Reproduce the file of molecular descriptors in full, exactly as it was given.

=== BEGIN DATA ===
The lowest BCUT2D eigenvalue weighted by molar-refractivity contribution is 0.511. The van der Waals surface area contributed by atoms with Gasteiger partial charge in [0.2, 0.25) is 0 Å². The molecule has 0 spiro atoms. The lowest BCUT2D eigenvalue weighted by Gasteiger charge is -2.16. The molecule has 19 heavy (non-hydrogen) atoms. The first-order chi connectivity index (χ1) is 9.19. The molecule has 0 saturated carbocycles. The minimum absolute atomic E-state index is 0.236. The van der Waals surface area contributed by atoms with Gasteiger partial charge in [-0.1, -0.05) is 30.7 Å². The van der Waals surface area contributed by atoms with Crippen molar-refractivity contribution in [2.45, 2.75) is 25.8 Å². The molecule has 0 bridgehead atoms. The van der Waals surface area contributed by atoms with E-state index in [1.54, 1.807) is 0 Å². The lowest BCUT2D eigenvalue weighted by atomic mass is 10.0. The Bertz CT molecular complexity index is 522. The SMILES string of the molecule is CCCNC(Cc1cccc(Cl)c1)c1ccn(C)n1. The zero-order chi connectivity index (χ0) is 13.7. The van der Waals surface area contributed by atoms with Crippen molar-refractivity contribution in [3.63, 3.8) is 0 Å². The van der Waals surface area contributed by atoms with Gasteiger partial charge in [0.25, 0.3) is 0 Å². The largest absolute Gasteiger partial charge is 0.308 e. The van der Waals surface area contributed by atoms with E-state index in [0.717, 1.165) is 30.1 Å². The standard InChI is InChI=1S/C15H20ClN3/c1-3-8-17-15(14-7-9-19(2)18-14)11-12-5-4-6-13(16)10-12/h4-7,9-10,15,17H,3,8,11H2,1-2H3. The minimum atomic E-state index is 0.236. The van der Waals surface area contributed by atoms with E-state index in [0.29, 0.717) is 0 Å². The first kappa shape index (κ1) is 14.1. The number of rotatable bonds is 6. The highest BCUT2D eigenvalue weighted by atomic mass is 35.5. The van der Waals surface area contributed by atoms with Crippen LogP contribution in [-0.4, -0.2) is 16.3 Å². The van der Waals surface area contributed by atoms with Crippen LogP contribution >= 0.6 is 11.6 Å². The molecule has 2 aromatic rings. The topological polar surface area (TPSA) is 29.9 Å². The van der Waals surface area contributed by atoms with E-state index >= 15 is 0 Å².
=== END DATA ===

The lowest BCUT2D eigenvalue weighted by molar-refractivity contribution is 0.511. The van der Waals surface area contributed by atoms with Gasteiger partial charge in [0.2, 0.25) is 0 Å². The molecule has 0 spiro atoms. The lowest BCUT2D eigenvalue weighted by Gasteiger charge is -2.16. The molecule has 19 heavy (non-hydrogen) atoms. The first-order chi connectivity index (χ1) is 9.19. The molecule has 0 saturated carbocycles. The minimum absolute atomic E-state index is 0.236. The van der Waals surface area contributed by atoms with Gasteiger partial charge in [-0.1, -0.05) is 30.7 Å². The van der Waals surface area contributed by atoms with Crippen molar-refractivity contribution in [2.45, 2.75) is 25.8 Å². The molecule has 0 bridgehead atoms. The van der Waals surface area contributed by atoms with E-state index in [1.54, 1.807) is 0 Å². The lowest BCUT2D eigenvalue weighted by atomic mass is 10.0. The Bertz CT molecular complexity index is 522. The SMILES string of the molecule is CCCNC(Cc1cccc(Cl)c1)c1ccn(C)n1. The zero-order chi connectivity index (χ0) is 13.7. The van der Waals surface area contributed by atoms with Crippen molar-refractivity contribution in [3.63, 3.8) is 0 Å². The van der Waals surface area contributed by atoms with Gasteiger partial charge in [0.25, 0.3) is 0 Å². The largest absolute Gasteiger partial charge is 0.308 e. The van der Waals surface area contributed by atoms with E-state index in [0.717, 1.165) is 30.1 Å². The standard InChI is InChI=1S/C15H20ClN3/c1-3-8-17-15(14-7-9-19(2)18-14)11-12-5-4-6-13(16)10-12/h4-7,9-10,15,17H,3,8,11H2,1-2H3. The minimum atomic E-state index is 0.236. The van der Waals surface area contributed by atoms with E-state index in [0.29, 0.717) is 0 Å². The first kappa shape index (κ1) is 14.1. The number of rotatable bonds is 6. The highest BCUT2D eigenvalue weighted by atomic mass is 35.5. The van der Waals surface area contributed by atoms with Crippen LogP contribution in [-0.4, -0.2) is 16.3 Å². The van der Waals surface area contributed by atoms with Crippen LogP contribution >= 0.6 is 11.6 Å². The molecule has 2 aromatic rings. The topological polar surface area (TPSA) is 29.9 Å². The van der Waals surface area contributed by atoms with E-state index >= 15 is 0 Å².